Five great performances by Mickey Rooney (and one problematic one)
We say goodbye to the legend with snippets of five performances worth savouring
When Shirley Temple passed away a few months ago, we acknowledged the severing of a connection with an implausibly distant era in Hollywood cinema. It rather chills the blood to think that Mickey Rooney, who has died at the age of 93, was appearing in films before Temple was even born. That’s the thing about starting out as a child. The career stretches over many decades. Unlike Temple, Rooney stayed at it after attaining adulthood. He was always on hand for an amusing cameo or an extended supporting role. But Mickey never again reached the dizzy heights of his career as a juvenile actor. Like Temple, he was, for a few years, the most popular star in Hollywood. So, our top five does skew towards the early years. But there was one fine performance in the 1970s. And there was… Well, read and learn.
A MIDSUMMER NIGHT’S DREAM (Max Reinhardt, William Dieterle, 1935)
Originally produced in the Hollywood Bowl, the film version of Max Reinhardt’s take on the Shakespeare comedy retains much of its magic. Rooney is the standout as Puck. Note also that Olivia de Havilland, who plays Hermia, is still with us at 97.
BOYS TOWN (Norman Taurog, 1938)
Rooney was a cute kid, but there was always an edge to his performances. Here he plays a street kid who dares to defy Father Spencer Tracy. We don’t advise that, young man.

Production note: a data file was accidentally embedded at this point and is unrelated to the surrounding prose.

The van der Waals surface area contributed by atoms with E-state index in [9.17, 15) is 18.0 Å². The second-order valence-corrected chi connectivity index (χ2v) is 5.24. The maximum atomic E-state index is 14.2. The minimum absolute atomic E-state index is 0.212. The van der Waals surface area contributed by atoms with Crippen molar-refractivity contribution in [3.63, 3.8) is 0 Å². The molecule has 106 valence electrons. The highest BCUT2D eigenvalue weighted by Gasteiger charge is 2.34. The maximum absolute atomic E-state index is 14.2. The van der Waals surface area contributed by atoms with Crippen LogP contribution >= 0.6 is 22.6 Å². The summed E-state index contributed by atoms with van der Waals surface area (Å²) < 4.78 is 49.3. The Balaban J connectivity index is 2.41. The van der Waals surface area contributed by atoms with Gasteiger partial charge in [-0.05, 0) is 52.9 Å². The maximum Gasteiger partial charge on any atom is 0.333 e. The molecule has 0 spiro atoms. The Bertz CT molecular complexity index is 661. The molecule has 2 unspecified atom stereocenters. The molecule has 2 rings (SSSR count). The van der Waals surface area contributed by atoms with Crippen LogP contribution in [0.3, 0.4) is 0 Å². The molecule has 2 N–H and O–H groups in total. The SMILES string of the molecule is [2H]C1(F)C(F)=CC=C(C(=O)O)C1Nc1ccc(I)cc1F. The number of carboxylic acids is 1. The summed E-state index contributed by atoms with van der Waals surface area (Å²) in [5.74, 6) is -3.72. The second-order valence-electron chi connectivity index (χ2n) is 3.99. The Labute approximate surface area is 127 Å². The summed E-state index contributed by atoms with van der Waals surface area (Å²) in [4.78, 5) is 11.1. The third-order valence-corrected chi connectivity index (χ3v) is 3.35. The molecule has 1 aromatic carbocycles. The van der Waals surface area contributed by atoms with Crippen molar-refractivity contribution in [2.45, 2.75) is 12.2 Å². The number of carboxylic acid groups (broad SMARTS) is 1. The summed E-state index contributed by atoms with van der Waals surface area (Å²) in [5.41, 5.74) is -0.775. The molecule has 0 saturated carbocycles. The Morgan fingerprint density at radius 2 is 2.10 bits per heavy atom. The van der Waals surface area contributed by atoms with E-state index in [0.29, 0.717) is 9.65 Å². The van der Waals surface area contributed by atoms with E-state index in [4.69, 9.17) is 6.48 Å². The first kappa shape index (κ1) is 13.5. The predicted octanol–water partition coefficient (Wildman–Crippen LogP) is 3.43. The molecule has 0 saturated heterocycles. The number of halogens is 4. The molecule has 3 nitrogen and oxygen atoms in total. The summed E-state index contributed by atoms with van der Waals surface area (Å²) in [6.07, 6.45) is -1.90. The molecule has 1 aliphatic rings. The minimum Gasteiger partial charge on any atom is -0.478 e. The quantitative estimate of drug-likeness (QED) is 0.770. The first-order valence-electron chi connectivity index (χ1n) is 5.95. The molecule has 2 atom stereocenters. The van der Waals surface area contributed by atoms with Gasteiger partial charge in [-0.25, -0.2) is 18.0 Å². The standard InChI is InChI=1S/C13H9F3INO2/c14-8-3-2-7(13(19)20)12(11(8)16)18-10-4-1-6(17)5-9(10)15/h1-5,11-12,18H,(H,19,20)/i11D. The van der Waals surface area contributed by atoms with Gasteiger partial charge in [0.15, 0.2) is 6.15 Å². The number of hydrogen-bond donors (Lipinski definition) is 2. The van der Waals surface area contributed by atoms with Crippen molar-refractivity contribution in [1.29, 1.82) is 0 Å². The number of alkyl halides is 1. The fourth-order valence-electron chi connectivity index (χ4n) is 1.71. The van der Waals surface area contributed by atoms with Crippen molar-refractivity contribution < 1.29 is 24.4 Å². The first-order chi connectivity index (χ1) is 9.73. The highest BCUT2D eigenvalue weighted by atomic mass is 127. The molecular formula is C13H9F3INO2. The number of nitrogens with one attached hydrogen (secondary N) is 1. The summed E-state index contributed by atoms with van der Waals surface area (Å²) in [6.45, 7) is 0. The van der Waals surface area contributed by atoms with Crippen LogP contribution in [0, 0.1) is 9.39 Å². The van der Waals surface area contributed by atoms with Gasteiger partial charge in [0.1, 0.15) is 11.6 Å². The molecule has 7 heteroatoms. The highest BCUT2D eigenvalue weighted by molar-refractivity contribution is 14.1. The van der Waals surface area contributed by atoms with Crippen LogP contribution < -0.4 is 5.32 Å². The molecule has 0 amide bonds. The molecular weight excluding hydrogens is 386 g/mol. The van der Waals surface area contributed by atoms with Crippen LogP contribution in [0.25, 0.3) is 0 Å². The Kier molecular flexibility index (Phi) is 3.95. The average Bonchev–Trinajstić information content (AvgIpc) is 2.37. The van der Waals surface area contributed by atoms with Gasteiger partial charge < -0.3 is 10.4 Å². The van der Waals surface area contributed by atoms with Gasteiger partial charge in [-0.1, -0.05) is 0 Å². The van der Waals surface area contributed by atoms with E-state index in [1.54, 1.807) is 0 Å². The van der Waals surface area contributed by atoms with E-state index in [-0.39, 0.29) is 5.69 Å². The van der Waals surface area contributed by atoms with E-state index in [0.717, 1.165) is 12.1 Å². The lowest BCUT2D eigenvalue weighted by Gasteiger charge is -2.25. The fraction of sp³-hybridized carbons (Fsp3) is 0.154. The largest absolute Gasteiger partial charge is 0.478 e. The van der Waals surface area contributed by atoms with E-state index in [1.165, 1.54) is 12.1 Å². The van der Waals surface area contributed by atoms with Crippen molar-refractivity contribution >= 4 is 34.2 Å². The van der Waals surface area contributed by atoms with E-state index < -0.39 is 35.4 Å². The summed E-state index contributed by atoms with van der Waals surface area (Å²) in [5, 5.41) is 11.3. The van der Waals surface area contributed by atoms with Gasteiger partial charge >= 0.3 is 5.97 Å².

BABES IN ARMS (Busby Berkeley, 1939)
Let’s put the show on, right here! A stirring combination — Mickey Rooney, Judy Garland and magician Busby Berkeley — create a Hollywood musical for the ages. Staggering degrees of energy.
NATIONAL VELVET (Clarence Brown, 1944)
This was the first — and possibly only — film my grandfather (a horse farmer) ever saw in the cinema. He pretended to think it was nonsense while wiping away a torrent of tears. Mickey stars opposite Liz Taylor and still-sturdy Angela Lansbury.
THE BLACK STALLION (Carroll Ballard, 1979)
Rather quaintly, Rooney almost reprised his role from National Velvet as an ex-jockey helping out a young man in this lovely adaptation of Walter Farley’s much admired young-adult (as we didn’t say then) novel.
And that “problematic” cameo…
BREAKFAST AT TIFFANY’S (Blake Edwards, 1961)
Let’s just mention Mickey’s astonishingly racist performance as Holly Golightly’s Japanese neighbour and move on without further comment. Like this strangely overrated film — good iconography; silly, compromised story — the turn is best forgotten.